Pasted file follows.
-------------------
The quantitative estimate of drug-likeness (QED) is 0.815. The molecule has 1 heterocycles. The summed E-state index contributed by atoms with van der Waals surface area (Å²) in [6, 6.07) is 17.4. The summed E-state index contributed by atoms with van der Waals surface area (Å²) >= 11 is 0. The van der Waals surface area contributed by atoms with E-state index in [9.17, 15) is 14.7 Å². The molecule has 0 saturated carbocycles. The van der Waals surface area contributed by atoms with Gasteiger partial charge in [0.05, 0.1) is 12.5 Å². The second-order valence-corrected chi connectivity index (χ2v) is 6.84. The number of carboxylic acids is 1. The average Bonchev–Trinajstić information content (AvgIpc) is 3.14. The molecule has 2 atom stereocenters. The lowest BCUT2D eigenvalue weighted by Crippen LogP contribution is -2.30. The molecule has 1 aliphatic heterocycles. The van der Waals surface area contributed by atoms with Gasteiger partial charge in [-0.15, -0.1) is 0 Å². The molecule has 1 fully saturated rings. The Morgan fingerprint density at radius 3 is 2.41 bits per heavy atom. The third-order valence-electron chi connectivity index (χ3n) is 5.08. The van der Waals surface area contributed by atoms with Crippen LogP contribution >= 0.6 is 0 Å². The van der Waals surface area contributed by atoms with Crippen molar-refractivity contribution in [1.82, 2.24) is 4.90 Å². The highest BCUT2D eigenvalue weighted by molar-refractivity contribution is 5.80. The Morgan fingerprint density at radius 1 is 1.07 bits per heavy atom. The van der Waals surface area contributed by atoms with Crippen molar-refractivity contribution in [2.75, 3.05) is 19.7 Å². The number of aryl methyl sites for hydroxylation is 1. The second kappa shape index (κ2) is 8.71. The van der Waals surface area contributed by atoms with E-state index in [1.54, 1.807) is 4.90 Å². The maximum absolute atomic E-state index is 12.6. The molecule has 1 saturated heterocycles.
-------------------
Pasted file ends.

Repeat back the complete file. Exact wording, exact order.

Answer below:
The quantitative estimate of drug-likeness (QED) is 0.815. The molecule has 1 heterocycles. The summed E-state index contributed by atoms with van der Waals surface area (Å²) in [6, 6.07) is 17.4. The summed E-state index contributed by atoms with van der Waals surface area (Å²) >= 11 is 0. The van der Waals surface area contributed by atoms with E-state index in [9.17, 15) is 14.7 Å². The molecule has 0 saturated carbocycles. The van der Waals surface area contributed by atoms with Gasteiger partial charge in [0.05, 0.1) is 12.5 Å². The second-order valence-corrected chi connectivity index (χ2v) is 6.84. The number of carboxylic acids is 1. The average Bonchev–Trinajstić information content (AvgIpc) is 3.14. The molecule has 2 atom stereocenters. The lowest BCUT2D eigenvalue weighted by Crippen LogP contribution is -2.30. The molecule has 1 aliphatic heterocycles. The van der Waals surface area contributed by atoms with Gasteiger partial charge in [-0.15, -0.1) is 0 Å². The molecule has 1 fully saturated rings. The Morgan fingerprint density at radius 3 is 2.41 bits per heavy atom. The third-order valence-electron chi connectivity index (χ3n) is 5.08. The van der Waals surface area contributed by atoms with Crippen LogP contribution >= 0.6 is 0 Å². The van der Waals surface area contributed by atoms with Crippen molar-refractivity contribution in [1.82, 2.24) is 4.90 Å². The highest BCUT2D eigenvalue weighted by molar-refractivity contribution is 5.80. The Morgan fingerprint density at radius 1 is 1.07 bits per heavy atom. The van der Waals surface area contributed by atoms with Crippen molar-refractivity contribution in [2.75, 3.05) is 19.7 Å². The number of aryl methyl sites for hydroxylation is 1. The second kappa shape index (κ2) is 8.71. The van der Waals surface area contributed by atoms with E-state index in [1.54, 1.807) is 4.90 Å². The maximum absolute atomic E-state index is 12.6. The molecule has 1 saturated heterocycles.